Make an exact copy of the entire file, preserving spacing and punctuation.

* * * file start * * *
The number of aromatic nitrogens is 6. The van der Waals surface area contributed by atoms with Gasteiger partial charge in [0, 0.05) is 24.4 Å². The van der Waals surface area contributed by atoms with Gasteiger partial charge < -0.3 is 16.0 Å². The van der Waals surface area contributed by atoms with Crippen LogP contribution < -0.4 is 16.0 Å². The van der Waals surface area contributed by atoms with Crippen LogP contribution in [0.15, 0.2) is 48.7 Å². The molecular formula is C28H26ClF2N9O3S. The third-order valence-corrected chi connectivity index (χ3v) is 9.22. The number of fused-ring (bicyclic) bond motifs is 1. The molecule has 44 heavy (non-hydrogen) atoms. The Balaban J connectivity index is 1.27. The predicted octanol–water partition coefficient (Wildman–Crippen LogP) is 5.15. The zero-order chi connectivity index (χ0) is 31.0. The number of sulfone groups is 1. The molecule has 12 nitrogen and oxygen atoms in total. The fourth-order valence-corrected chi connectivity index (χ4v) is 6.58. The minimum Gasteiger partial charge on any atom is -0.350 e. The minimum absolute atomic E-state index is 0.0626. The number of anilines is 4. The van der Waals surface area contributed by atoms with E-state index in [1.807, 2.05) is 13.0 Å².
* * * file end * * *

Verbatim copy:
The number of aromatic nitrogens is 6. The van der Waals surface area contributed by atoms with Gasteiger partial charge in [0, 0.05) is 24.4 Å². The van der Waals surface area contributed by atoms with Gasteiger partial charge < -0.3 is 16.0 Å². The van der Waals surface area contributed by atoms with Crippen LogP contribution < -0.4 is 16.0 Å². The van der Waals surface area contributed by atoms with Crippen LogP contribution in [0.15, 0.2) is 48.7 Å². The molecular formula is C28H26ClF2N9O3S. The third-order valence-corrected chi connectivity index (χ3v) is 9.22. The number of fused-ring (bicyclic) bond motifs is 1. The molecule has 44 heavy (non-hydrogen) atoms. The Balaban J connectivity index is 1.27. The predicted octanol–water partition coefficient (Wildman–Crippen LogP) is 5.15. The zero-order chi connectivity index (χ0) is 31.0. The number of sulfone groups is 1. The molecule has 12 nitrogen and oxygen atoms in total. The fourth-order valence-corrected chi connectivity index (χ4v) is 6.58. The minimum Gasteiger partial charge on any atom is -0.350 e. The minimum absolute atomic E-state index is 0.0626. The number of anilines is 4. The van der Waals surface area contributed by atoms with E-state index in [1.807, 2.05) is 13.0 Å².